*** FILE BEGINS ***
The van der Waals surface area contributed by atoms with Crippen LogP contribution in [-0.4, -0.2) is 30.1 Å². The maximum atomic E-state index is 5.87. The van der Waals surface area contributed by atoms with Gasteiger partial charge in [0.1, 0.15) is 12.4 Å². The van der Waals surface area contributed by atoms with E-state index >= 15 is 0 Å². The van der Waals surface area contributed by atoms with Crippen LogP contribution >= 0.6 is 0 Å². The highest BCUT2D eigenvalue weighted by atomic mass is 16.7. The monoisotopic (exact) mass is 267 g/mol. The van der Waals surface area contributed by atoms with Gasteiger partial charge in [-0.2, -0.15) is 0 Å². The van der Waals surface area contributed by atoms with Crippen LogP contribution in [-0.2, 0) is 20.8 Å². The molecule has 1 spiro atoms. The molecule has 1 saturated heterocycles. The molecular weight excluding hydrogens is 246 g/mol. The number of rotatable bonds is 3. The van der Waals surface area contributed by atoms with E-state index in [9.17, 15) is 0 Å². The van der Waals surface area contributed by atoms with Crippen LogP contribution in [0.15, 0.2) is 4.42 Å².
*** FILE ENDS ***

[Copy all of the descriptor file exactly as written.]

The van der Waals surface area contributed by atoms with Crippen LogP contribution in [-0.4, -0.2) is 30.1 Å². The maximum atomic E-state index is 5.87. The van der Waals surface area contributed by atoms with Gasteiger partial charge in [0.1, 0.15) is 12.4 Å². The van der Waals surface area contributed by atoms with E-state index >= 15 is 0 Å². The van der Waals surface area contributed by atoms with Crippen LogP contribution >= 0.6 is 0 Å². The highest BCUT2D eigenvalue weighted by atomic mass is 16.7. The monoisotopic (exact) mass is 267 g/mol. The van der Waals surface area contributed by atoms with Gasteiger partial charge in [-0.2, -0.15) is 0 Å². The van der Waals surface area contributed by atoms with Crippen LogP contribution in [-0.2, 0) is 20.8 Å². The molecule has 1 spiro atoms. The molecule has 1 saturated heterocycles. The molecular weight excluding hydrogens is 246 g/mol. The number of rotatable bonds is 3. The van der Waals surface area contributed by atoms with E-state index in [9.17, 15) is 0 Å². The van der Waals surface area contributed by atoms with Crippen LogP contribution in [0.15, 0.2) is 4.42 Å².